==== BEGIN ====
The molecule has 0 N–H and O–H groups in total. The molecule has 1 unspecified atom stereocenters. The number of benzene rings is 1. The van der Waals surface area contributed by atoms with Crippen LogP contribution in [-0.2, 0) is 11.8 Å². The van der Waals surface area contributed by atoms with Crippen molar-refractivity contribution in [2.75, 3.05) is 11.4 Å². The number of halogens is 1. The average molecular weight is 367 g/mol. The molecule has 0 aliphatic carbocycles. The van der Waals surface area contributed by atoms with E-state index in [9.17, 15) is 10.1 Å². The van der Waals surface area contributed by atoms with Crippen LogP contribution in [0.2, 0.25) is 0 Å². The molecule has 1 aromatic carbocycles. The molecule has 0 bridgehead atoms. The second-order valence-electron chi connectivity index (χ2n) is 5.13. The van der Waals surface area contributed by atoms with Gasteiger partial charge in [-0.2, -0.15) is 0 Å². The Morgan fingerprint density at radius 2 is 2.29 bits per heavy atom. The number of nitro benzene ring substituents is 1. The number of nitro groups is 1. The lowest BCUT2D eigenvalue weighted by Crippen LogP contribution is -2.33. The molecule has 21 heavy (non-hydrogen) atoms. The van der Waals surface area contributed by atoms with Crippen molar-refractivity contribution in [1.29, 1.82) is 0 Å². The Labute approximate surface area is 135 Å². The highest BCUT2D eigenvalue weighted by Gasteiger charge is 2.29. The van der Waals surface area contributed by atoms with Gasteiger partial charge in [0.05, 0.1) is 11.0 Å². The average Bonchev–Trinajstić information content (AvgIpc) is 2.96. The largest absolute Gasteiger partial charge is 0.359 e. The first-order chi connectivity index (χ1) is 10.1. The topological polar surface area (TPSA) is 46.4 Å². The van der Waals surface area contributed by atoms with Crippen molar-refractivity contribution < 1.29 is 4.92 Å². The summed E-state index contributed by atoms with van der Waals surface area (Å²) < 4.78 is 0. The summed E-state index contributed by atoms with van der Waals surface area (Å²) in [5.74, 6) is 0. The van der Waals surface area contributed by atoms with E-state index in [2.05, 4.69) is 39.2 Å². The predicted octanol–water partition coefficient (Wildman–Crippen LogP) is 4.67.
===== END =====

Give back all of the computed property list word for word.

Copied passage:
The molecule has 0 N–H and O–H groups in total. The molecule has 1 unspecified atom stereocenters. The number of benzene rings is 1. The van der Waals surface area contributed by atoms with Crippen LogP contribution in [-0.2, 0) is 11.8 Å². The van der Waals surface area contributed by atoms with Crippen molar-refractivity contribution in [2.75, 3.05) is 11.4 Å². The number of halogens is 1. The average molecular weight is 367 g/mol. The molecule has 0 aliphatic carbocycles. The van der Waals surface area contributed by atoms with E-state index in [9.17, 15) is 10.1 Å². The van der Waals surface area contributed by atoms with Crippen LogP contribution in [0.2, 0.25) is 0 Å². The molecule has 1 aromatic carbocycles. The molecule has 0 bridgehead atoms. The second-order valence-electron chi connectivity index (χ2n) is 5.13. The van der Waals surface area contributed by atoms with Gasteiger partial charge in [-0.2, -0.15) is 0 Å². The Morgan fingerprint density at radius 2 is 2.29 bits per heavy atom. The number of nitro benzene ring substituents is 1. The number of nitro groups is 1. The lowest BCUT2D eigenvalue weighted by Crippen LogP contribution is -2.33. The molecule has 21 heavy (non-hydrogen) atoms. The van der Waals surface area contributed by atoms with Crippen molar-refractivity contribution in [1.29, 1.82) is 0 Å². The Labute approximate surface area is 135 Å². The highest BCUT2D eigenvalue weighted by Gasteiger charge is 2.29. The van der Waals surface area contributed by atoms with Gasteiger partial charge in [0.05, 0.1) is 11.0 Å². The average Bonchev–Trinajstić information content (AvgIpc) is 2.96. The largest absolute Gasteiger partial charge is 0.359 e. The first-order chi connectivity index (χ1) is 10.1. The topological polar surface area (TPSA) is 46.4 Å². The van der Waals surface area contributed by atoms with Crippen molar-refractivity contribution < 1.29 is 4.92 Å². The summed E-state index contributed by atoms with van der Waals surface area (Å²) < 4.78 is 0. The summed E-state index contributed by atoms with van der Waals surface area (Å²) in [5.74, 6) is 0. The van der Waals surface area contributed by atoms with E-state index in [2.05, 4.69) is 39.2 Å². The predicted octanol–water partition coefficient (Wildman–Crippen LogP) is 4.67.